Nestling amid leafy boughs, a short distance from the meandering waters of the River Ribble, Samlesbury Hall stands as a reminder of England’s turbulent religious past. While the hall’s long history tells of religious persecutions, unrequited love, premeditated murder and even decapitation, its recognisable black oak and white quatrefoils thankfully now stand in mute witness to far more peaceable goings-on.
A dwelling of some kind has existed on the current hall’s site since at least the early 1300s, and large sections of the existing house date back to the 1400s when the site was the residence of the Southworth family. The Southworths prospered for many years, winning favour for military service under various kings of England and fighting at such great battles as Agincourt. But their happy days were destined to fall by the wayside when the protestant Elizabeth I assumed the throne in 1558. Being staunch Catholics, the Southworths refused to abandon their faith and so began many years of discomfort and hardship. They endeavoured to keep their worship a clandestine affair, with secret Masses taking place in the surrounding woods and the installation of at least three priest holes around the house by the diminutive Nicholas Owen. Owen found a degree of fame as a builder of ingenious priest holes and, despite taking precautions (such as working alone at night), he himself was arrested in early 1606 after four days without food or water spent in one of his own constructions.
Another unfortunate fellow would not be saved by Owen’s cleverly disguised hiding places. In the mid-1500s a priest was followed to the hall by soldiers and discovered secreted in one of the priest holes. He was dragged out and beheaded on the spot. Legend has it that the ill-fated priest’s blood stained the floor of his small room so intensely that nobody was able to wash it away – no matter how hard they scrubbed. As such, the room was bricked up for some 200 years until it was reopened in 1898. Even then, servants refused to remain in the house until the floorboards were replaced.
What’s more, to this day the blood stain is said to occasionally reappear.
As grisly as the priest’s end may have been, there is a Samlesbury spectre that enjoys far more infamy – the lady in white. Thought to be Lady Dorothy (or Dorothea) Southworth, her tale is one of romance and tragedy. Lady Dorothy fell in love with a dashing young man from the de Hoghton family. Unfortunately, the de Hoghtons were as strongly Protestant as the Southworths were Catholic and neither house wished a union with the other. Consequently, Dorothy and her young beau were refused permission to marry. Defying their families, the lovers continued to see each other in secret, meeting along the Ribble’s winding banks or amid the shade of nearby woods, and it was there that they concocted a daring plan to elope. They hoped that once they were married their families would be forced to respect their vows and their love for one another. Alas, the naïve arrangement was not to be made good, for their scheme was overheard and the tale relayed back to Samlesbury Hall.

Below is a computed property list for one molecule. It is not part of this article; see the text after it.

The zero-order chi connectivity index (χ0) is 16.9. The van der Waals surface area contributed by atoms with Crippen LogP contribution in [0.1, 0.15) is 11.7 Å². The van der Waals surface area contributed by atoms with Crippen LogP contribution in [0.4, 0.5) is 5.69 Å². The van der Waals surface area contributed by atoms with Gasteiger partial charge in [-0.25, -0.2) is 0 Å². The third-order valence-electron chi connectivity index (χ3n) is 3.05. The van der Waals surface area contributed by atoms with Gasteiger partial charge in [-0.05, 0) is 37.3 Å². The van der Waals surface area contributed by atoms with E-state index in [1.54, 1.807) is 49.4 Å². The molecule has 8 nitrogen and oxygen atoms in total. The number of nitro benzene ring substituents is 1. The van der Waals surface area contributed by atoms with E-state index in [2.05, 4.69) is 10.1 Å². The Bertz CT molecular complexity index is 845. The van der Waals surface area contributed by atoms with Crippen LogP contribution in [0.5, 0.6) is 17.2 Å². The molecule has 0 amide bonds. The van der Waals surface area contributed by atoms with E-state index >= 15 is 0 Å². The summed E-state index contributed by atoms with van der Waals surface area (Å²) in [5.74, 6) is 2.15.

On the night of the planned elopement, Dorothy’s brother waited in ambush for the rendezvous to take place. As soon as young de Hoghton arrived, Dorothy’s murderous sibling sprang forth from his hiding place and killed her lover on the spot along with his two retainers. The trio of corpses were hastily buried under the cover of darkness within the grounds of the Hall’s chapel. Dorothy witnessed her lover’s violent death. Legend says that she was inconsolable and had to be sent to a convent overseas where she descended into grief-fuelled madness.
Sources state that three bodies were unearthed in the late 1800s when a “land drain or road works necessitated excavation”. Could this have been the luckless trio slain by Dorothy’s ruthless brother?
It seems that Lady Dorothy’s spirit has lingered on at Samlesbury Hall, perhaps tethered to the grounds by her tragic torment. Many witnesses have claimed to have had encounters with a white lady flitting across the estate on clear nights, or floating down one of the hall’s many corridors, sobbing for her lost love.
For centuries there have been many reports of the white lady, weeping and wailing, and even walking solemnly through the grounds to meet a “young knight who receives her on his bended knee, and he then accompanies her along the walks. On arriving at a certain spot, most probably the lover’s grave, both phantoms stand still and as they seem to utter soft wailings of despair they embrace each other, and then the forms rise slowly from the east and melt away into the clear blue of the surrounding sky.”
Indeed, so often is the white lady encountered that she has garnered widespread infamy. But, perhaps there is a more rational explanation as to the origin of the white lady’s story:
“The Hall contained many items of papistry, which were eventually discovered by the authorities in 1592. So it was about the time Dorothy died that there was, perhaps, a ‘need’ for a ghost in the Hall and its grounds, to deter prying eyes. It may be then that the ghost story first emerged.”
While this idea does provide an interesting angle on the legend’s origin it doesn’t explain away the myriad sightings of the white lady in the years hence. Indeed, even in our modern age of silicon and cynicism there have been countless reports of motorists meeting (and even picking up) the white lady while travelling down the busy A59 that passes close to the hall.
Alas, while the real truth behind the hauntings and their origins shall undoubtedly remain lost in the shadows of history, Samlesbury Hall remains a beautiful and much-loved medieval property, and it isn’t difficult to see why this Grade I listed building attracts over 50,000 visitors each year.
All photographs allowed by kind permission of Sharon Jones, Hall Director.